BCP software vendors really do want to help you safeguard your company, but no matter how altruistic their intentions, it’s still a business. Here’s one buyer’s take on a few marketing techniques and sale pitches that are sure to be thrown your way.
The decision about whether to use business continuity software is a real dilemma. But opting out isn’t as clear-cut as you might think. In this issue, we explore the pros and cons and let you decide if a packaged software solution will work for you.
Concerns about people and their contribution to the corporate bottom line do not fit neatly into recovery plans for operational failure. Still, the landscape of potential hazards has shifted dramatically over the past decade, ushering in a need to plan for novel and complex crisis scenarios wherein a focus on people cannot be avoided. Analyzing such crises as pandemics, dirty bombs, and economic meltdowns, and developing effective contingency plans for them requires new approaches to traditional hazard vulnerability assessment (HVA) and business impact analysis (BIA).
Companies that can leverage technology for business continuity will also reduce incremental spending and ultimately drive down costs. How much time and money a company dedicates to disaster recovery depends on how dependent the business is on s...
It's been a few years since Continuity Insights took a look at business continuity software packages. In that time, much has changed. There are new vendors, new functions, and new thought processes, making tool selection more interesting and potentially more confusing, than ever. We spoke with some of the leading software providers and surveyed CI readers to bring you the latest developments and trends in this evolving market.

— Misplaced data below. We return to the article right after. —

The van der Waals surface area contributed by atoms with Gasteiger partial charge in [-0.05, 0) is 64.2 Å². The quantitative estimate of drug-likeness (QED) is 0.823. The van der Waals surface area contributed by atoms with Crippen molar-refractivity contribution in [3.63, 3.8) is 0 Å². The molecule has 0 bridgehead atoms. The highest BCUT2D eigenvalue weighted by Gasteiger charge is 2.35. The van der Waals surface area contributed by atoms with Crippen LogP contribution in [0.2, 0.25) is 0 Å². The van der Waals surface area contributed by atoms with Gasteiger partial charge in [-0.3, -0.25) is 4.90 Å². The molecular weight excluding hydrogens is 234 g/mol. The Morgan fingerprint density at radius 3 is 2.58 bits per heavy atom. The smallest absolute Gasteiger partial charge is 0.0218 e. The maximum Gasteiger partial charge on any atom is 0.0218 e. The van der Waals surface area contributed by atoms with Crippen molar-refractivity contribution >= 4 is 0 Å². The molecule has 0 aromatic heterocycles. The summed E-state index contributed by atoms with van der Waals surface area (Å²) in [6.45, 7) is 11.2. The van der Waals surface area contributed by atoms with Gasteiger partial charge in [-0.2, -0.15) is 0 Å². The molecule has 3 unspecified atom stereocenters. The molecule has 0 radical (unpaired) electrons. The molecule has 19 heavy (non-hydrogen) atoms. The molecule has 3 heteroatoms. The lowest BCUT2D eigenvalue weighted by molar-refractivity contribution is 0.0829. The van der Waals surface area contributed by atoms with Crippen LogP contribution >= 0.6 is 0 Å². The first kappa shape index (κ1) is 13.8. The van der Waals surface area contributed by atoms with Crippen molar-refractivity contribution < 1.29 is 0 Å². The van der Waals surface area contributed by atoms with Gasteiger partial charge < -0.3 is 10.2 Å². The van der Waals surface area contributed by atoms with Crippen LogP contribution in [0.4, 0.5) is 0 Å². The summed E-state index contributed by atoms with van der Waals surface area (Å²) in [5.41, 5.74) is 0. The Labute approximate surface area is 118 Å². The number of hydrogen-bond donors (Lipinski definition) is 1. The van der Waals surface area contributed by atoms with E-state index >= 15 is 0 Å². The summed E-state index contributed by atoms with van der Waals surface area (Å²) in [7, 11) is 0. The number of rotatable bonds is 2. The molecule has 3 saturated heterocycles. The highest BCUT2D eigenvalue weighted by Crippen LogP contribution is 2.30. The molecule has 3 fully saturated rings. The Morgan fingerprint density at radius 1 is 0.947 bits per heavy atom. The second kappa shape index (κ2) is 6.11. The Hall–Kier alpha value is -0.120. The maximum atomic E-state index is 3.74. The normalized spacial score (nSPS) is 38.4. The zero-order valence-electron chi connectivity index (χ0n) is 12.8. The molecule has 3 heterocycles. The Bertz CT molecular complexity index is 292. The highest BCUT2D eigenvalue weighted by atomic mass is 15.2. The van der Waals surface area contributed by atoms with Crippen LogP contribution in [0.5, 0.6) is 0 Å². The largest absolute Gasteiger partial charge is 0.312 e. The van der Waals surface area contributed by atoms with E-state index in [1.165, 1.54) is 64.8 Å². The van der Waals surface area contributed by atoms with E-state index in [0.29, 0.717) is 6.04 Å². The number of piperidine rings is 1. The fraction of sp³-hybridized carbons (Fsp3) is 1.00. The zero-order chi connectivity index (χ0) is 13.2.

Welcome back to my column of trends and directions in the continuity industry. I'd like to ask you to take a more participatory role in reading this article. Please let me know what you think of my perspectives, good and bad, and offer up some of your own thoughts that I can share in future articles on this topic.
Some regulations have become more specific about stating what a Business Impact Analysis (BIA) must include. But they still don’t give any clear instruction regarding how to collect or analyze the BIA data. Neither do they describe what the fin...
When Union Bank of California wanted to analyze BIA data by geographic region in order to determine the total potential impact of a regional event, we looked at a number of services and tools and found that they wouldn’t work for us. These tools...
You have been asked to take over the BCP/DR program at a healthcare provider. You are experienced, but possibly not in the clinical environment. Where do you start? If there is an existing BCP/DR program and plan, how should you begin to evaluat...
Downtime has an economic impact and it no longer takes a catastrophe to experience a severe economic loss. The business impact analysis (BIA) has been promoted as an effective tool for business continuity planners to understand the criticality o...
A BUSINESS IMPACT ANALYSIS (BIA) can help identify an organization's critical processes, their recovery time objectives (RTOs) and recovery point objectives (RPOs). Information gathered is used to prioritize recovery of processes or functions, develop recovery strategies, and develop recovery plans.